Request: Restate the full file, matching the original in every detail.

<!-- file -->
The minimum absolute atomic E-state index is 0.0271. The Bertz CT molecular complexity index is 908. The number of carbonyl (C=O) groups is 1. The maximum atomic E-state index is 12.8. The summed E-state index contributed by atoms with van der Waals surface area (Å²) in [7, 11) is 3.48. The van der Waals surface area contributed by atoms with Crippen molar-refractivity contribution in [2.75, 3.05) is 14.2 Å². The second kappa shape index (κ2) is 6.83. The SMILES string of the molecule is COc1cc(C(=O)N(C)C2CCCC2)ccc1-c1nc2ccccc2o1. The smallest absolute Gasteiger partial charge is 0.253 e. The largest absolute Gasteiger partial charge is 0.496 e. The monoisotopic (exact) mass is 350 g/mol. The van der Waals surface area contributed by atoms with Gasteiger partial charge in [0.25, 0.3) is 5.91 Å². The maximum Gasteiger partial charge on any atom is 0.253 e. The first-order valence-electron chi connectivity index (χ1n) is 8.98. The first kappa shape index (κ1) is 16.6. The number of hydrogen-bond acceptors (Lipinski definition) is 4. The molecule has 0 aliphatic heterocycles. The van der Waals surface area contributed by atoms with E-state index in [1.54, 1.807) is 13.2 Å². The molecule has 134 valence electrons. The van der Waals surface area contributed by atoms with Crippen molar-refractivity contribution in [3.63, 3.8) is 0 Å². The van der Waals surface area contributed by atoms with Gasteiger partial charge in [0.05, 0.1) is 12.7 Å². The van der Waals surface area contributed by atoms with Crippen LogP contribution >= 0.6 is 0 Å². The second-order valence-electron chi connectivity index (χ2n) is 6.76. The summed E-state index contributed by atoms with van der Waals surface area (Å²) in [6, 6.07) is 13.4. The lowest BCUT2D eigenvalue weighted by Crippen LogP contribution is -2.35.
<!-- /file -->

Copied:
The minimum absolute atomic E-state index is 0.0271. The Bertz CT molecular complexity index is 908. The number of carbonyl (C=O) groups is 1. The maximum atomic E-state index is 12.8. The summed E-state index contributed by atoms with van der Waals surface area (Å²) in [7, 11) is 3.48. The van der Waals surface area contributed by atoms with Crippen molar-refractivity contribution in [2.75, 3.05) is 14.2 Å². The second kappa shape index (κ2) is 6.83. The SMILES string of the molecule is COc1cc(C(=O)N(C)C2CCCC2)ccc1-c1nc2ccccc2o1. The smallest absolute Gasteiger partial charge is 0.253 e. The largest absolute Gasteiger partial charge is 0.496 e. The monoisotopic (exact) mass is 350 g/mol. The van der Waals surface area contributed by atoms with Gasteiger partial charge in [0.25, 0.3) is 5.91 Å². The maximum Gasteiger partial charge on any atom is 0.253 e. The first-order valence-electron chi connectivity index (χ1n) is 8.98. The first kappa shape index (κ1) is 16.6. The number of hydrogen-bond acceptors (Lipinski definition) is 4. The molecule has 0 aliphatic heterocycles. The van der Waals surface area contributed by atoms with E-state index in [1.54, 1.807) is 13.2 Å². The molecule has 134 valence electrons. The van der Waals surface area contributed by atoms with Crippen molar-refractivity contribution in [3.63, 3.8) is 0 Å². The van der Waals surface area contributed by atoms with Gasteiger partial charge in [0.05, 0.1) is 12.7 Å². The van der Waals surface area contributed by atoms with Crippen LogP contribution >= 0.6 is 0 Å². The second-order valence-electron chi connectivity index (χ2n) is 6.76. The summed E-state index contributed by atoms with van der Waals surface area (Å²) in [6, 6.07) is 13.4. The lowest BCUT2D eigenvalue weighted by Crippen LogP contribution is -2.35.